Netflix’s Rebecca: A Poundland version of a classic goes shopping in the Fancy Dunnes
Director: Ben Wheatley Starring: Lily James, Armie Hammer, Kristen Scott-Thomas Running Time: 121 minutes
Did Netflix, one wonders, agree to distribute a fresh adaptation of Rebecca out of a higher-up’s affection for the source material, or a canny belief that it would make fertile ground to grow acclaim and awards? Or having run the numbers, one might continue to wonder, did they determine that the beautiful faces of stars Lily James and Armie Hammer would be suitably alluring to get subscribers to click on them, and that the title was recognisable enough to squeeze out a week or two in the ‘Trending Now’ tab? The mind tends to do a lot of wandering while trying to take in this latest adaptation of Daphne du Maurier’s literary classic, a disappointingly vacant ‘return to Mandalay’ from creative forces that seem to have spent little time in the grounds of this story on their first go around. The result feels like a perfume advert that overstays its welcome to the tune of two hours; stale and lingering.
Lily James, all emotions channeled towards Knightly-brand period pluck and fluster, is introduced as the plan and proper companion to holidaying American Mrs. Van Hopper, as played by Ann Dowd. The wealthy older woman is supposed to boorishly trod all over her ward, but James’ character seems quietly confident otherwise, talented, bright and beautiful. This comes with the territory in romance stories for certain, though Rebecca generally requires a leading performer more credibly insecure. It helps in understanding why this young woman is so quickly swept up by the mysterious Maxim de Winter, whisked off to his stately Cornwall home after a quick courtship. As the new Mrs. de Winter, the shadow of Maxim’s previous wife Rebecca looms large, with everyone constantly at pains to point out the light of her life and the tragedy of her death. The new Mrs. de Winter becomes isolated in this massive, moody mansion, haunted by the spectre of everything that she isn’t and needled by the sinister housekeeper Mrs. Danvers. Secrets and lies spiral, revealing intriguing and lurid characters beneath the stiff veneer of British propriety. All very gothic, traditional romance with a heavy dose of arsenic added. That’s the idea anyway.
Much of what has gone wrong with this turgid adaptation can be seen through its version of Maxim de Winter, who in the original novel and previous adaptations is much older than his new wife; terse, temperamental and who carries himself with the stiff rod up the backside of old money. Here he is played by Armie Hammer, just 3 years James’ senior, a performer who even when on point has more of a Harvard Himbo vibe. Here he is very much not on point.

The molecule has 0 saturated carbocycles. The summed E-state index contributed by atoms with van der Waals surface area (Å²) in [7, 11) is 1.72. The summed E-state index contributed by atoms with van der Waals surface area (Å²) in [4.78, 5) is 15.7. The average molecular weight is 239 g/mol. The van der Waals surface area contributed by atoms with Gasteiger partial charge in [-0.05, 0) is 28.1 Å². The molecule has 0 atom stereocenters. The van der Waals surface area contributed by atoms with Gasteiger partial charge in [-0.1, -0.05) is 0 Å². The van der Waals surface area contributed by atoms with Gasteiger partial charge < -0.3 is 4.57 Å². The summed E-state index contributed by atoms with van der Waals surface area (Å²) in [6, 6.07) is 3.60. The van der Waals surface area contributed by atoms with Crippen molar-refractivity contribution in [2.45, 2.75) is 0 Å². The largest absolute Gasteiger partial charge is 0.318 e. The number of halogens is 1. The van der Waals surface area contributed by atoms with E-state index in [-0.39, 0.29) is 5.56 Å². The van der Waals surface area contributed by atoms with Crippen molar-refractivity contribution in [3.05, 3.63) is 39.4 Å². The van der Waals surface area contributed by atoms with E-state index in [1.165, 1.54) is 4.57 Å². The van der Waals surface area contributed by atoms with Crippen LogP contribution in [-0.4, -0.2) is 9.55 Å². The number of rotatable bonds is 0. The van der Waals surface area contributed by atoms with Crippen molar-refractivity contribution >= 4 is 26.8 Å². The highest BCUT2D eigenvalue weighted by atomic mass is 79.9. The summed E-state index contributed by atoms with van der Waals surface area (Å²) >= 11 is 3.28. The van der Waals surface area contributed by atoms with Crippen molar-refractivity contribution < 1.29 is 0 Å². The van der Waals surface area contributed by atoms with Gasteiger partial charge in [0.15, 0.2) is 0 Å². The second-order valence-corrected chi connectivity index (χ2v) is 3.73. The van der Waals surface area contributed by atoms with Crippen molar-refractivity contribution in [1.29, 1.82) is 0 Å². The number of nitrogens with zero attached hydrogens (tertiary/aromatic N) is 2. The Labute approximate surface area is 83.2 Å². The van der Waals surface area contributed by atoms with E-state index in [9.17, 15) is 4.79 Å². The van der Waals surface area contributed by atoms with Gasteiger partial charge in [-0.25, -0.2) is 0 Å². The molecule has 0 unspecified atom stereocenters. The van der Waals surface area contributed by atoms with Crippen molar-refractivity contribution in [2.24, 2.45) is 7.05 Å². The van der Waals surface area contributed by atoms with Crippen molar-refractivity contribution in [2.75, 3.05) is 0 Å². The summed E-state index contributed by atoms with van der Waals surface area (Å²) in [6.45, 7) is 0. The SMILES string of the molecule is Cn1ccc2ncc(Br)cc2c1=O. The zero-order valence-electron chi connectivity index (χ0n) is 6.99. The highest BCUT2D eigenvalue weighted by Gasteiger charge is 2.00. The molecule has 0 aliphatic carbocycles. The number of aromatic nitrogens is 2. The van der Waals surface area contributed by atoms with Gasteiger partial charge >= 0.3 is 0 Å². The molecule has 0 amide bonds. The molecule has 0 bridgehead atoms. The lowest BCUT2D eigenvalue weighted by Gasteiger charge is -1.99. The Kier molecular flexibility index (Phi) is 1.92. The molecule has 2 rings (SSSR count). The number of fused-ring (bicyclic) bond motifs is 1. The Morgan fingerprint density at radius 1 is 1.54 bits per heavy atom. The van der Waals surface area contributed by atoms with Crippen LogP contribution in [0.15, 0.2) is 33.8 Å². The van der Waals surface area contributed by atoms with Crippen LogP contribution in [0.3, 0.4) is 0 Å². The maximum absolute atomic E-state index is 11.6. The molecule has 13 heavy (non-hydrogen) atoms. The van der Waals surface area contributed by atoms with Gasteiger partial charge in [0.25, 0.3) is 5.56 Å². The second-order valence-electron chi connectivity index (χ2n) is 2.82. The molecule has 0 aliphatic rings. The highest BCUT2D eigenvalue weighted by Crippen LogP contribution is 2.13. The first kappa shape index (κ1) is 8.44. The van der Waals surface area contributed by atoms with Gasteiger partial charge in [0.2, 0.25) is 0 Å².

The pair work fine together when staring at each other all moony-eyed, but Hammer is a poor fit for the character’s guarded nature, coming across more lost. The film in general shares his failure to be evasive, bluntly stating the characters’ inner conflicts through bad dialogue and campy dream sequences, and failing to tap into any of the power dynamics between the cast. Everyone hits the story beats, differences in class and sex in particular are just reeled off in dialogue if they’re addressed at all, without any trust in the audience to pick things up on their own, or any subtlety to keep them guessing. Not to be unkind, but it’s all a bit ITV, a small-minded misuse of budget by director Ben Wheatley.
Wheatley is prolific and eager, happy to try out different styles of filmmaking and comfortable veering between low-budget work and studio gun-for-hire stuff. It’s a laudably open approach for the indie-film success story but inevitably his output is very uneven, and his approach to this source material is confidently wrongheaded. Bold, bright colours and modern costuming are an attempt by the director to make the story feel present, instead everything looks cheap and garish, like a perfume advert that overstays its welcome. His camera, apart from a few very rare out-of-control sequences with Mrs. de Winters at her wits end, can’t find the drama in this story, almost everything is rote and underplayed. Balancing the tone, moving from romance to horror to court room drama, is a difficult assignment but one very much failed here; you can feel the edit here straining for ad breaks, permission for the viewer to look away granted regularly as scenes repeat their purposes or drag out needlessly.
Kristen Scott-Thomas, all pursed lips and narrowed eyes, has been giving some credit for her portrayal as the scheming Mrs. Danvers. It’s just short of campy enough to be entertaining, really like everyone here the performance is stiff and overly-mannered, it all speaks to a disinterest or disengagement with the source material; dispassionate and misguided. It’s a shame, because the bleak Wheatley of Kill List and A Field in England could have made a genuinely fresh and engaging take on this story, something disorienting and off-the-wall that picks away at the nastiness revealed in these rich people and their phoney airs and graces. Instead it’s a film trying to do something different that ends up doing nothing, a dull and lifeless new version that can’t hope to live up to its predecessors. We’d all be better off quite frankly if it jumped out the window.(1.5 / 5)